Believe it or not, we’re currently amid a triad of nuclear triads. How President Joe Biden juggles them will make clear if the atomic status quo continues on autopilot, as it has for 70 years, or if he’s willing to put his hand on the tiller and lighten the nuclear shadow that most of us have lived under our entire lives.

The U.S. nuclear triad is a Cold War construct, consisting of three “legs”—bombers, submarines, and land-based intercontinental ballistic missiles (ICBM). It is capable of delivering nuclear weapons pretty much anywhere in the world at any time. Now there’s a second triad consisting of the world’s big-league nuclear players. Originally limited to the U.S. and the Soviet Union (now Russia), the Trump administration pushed hard to incorporate China into the superpower arms control club. But with only an estimated 320 warheads, compared to the 5,800 held by the U.S. and 6,375 held by Russia, China wasn’t interested. Nonetheless, China’s push for a more capable nuclear force makes it a major nuclear player.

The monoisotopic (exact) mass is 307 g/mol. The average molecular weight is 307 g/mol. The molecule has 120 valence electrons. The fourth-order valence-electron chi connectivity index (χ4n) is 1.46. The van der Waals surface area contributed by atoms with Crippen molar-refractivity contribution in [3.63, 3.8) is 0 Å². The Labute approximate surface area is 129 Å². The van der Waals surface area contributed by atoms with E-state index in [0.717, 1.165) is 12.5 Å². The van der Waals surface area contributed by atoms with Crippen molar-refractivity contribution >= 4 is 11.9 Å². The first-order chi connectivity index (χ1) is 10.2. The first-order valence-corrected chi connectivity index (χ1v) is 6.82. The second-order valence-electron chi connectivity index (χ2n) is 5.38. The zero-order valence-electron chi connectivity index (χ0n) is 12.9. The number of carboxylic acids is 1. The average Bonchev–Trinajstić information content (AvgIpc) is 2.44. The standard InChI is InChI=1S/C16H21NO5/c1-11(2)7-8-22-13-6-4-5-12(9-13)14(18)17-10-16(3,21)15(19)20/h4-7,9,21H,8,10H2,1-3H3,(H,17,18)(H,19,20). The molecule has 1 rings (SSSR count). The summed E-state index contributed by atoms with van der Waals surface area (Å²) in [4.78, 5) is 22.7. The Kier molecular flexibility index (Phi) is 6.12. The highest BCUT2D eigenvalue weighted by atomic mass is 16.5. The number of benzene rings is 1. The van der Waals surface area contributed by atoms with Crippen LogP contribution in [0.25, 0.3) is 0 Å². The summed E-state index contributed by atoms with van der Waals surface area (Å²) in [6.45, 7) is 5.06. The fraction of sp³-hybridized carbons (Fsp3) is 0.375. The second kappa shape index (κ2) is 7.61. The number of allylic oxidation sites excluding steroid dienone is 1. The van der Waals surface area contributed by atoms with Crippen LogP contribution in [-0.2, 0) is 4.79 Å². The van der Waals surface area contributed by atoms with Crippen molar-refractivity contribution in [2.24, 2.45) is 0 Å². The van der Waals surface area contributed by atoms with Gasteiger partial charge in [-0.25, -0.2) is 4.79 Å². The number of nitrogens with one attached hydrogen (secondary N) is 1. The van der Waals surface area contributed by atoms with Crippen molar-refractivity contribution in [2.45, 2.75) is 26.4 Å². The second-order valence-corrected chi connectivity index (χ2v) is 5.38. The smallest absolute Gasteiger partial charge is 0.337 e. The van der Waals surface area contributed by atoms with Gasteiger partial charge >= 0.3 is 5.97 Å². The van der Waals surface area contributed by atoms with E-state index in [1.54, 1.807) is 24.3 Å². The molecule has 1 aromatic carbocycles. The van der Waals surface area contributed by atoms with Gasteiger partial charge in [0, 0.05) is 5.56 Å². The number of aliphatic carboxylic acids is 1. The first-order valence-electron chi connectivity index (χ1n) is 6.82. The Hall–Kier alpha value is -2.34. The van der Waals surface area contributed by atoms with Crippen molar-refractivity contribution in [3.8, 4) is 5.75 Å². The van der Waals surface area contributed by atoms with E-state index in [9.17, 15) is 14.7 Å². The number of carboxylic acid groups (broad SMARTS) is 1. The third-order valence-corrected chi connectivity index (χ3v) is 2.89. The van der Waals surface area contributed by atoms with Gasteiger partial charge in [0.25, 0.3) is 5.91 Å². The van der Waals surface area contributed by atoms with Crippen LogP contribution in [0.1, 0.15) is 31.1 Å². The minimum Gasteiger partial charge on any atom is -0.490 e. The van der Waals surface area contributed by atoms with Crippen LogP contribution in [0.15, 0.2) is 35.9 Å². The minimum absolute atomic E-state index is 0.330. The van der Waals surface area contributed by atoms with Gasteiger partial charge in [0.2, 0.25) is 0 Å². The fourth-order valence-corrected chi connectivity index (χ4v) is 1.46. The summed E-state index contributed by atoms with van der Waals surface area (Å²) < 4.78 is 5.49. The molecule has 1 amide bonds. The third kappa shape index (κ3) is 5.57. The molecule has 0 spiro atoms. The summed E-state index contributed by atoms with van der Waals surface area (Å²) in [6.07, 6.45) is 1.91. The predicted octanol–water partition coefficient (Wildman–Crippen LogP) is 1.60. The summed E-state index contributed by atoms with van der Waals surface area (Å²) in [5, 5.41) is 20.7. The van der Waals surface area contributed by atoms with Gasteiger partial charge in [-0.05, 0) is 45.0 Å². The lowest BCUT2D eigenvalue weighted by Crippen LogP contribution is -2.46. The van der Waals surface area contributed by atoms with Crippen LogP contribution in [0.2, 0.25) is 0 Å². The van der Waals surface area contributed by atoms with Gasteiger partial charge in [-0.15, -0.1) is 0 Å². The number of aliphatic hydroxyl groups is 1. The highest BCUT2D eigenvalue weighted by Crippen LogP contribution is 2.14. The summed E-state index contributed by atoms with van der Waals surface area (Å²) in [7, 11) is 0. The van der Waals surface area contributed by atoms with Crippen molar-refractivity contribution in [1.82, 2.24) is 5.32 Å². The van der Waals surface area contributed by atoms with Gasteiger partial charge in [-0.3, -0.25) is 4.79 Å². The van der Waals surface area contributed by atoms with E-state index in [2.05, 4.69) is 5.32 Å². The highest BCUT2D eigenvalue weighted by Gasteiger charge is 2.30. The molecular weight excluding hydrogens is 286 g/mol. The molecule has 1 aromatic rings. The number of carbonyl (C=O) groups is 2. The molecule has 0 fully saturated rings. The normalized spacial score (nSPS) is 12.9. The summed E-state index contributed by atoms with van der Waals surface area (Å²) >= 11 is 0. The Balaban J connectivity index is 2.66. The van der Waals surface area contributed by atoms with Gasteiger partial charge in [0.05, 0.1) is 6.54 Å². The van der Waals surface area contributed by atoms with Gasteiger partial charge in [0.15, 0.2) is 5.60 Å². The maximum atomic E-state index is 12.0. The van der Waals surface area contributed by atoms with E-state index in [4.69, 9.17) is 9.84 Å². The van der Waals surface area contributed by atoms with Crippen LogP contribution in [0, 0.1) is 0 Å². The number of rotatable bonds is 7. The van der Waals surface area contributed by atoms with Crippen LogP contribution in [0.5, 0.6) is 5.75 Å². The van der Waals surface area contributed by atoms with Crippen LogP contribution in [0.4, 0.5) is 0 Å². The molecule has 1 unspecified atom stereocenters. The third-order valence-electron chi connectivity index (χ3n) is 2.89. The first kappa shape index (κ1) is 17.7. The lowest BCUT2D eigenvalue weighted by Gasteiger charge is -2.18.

Finally, there’s Biden’s nuclear triad, which consists of three major upcoming choices that could act as a brake on nuclear business-as-usual—or speed up the arms race among Washington, Moscow, and Beijing.

Pentagon plans on spending $140 billion for a new crop of ICBMs, another $100 billion for B-21 bombers, and $128 billion for new submarines.

Unfortunately, the Pentagon’s triad seems frozen in place. Its backers assert that each leg is vital to deterrence. Scrapping any leg reduces deterrence, they say, and therefore makes nuclear war more likely. No. What makes the horror of nuclear war more likely are arsenals of nuclear weapons crammed into missiles and bombs, linked by good, but not perfect, command-and-control systems, operated by humans as fallible as you or me.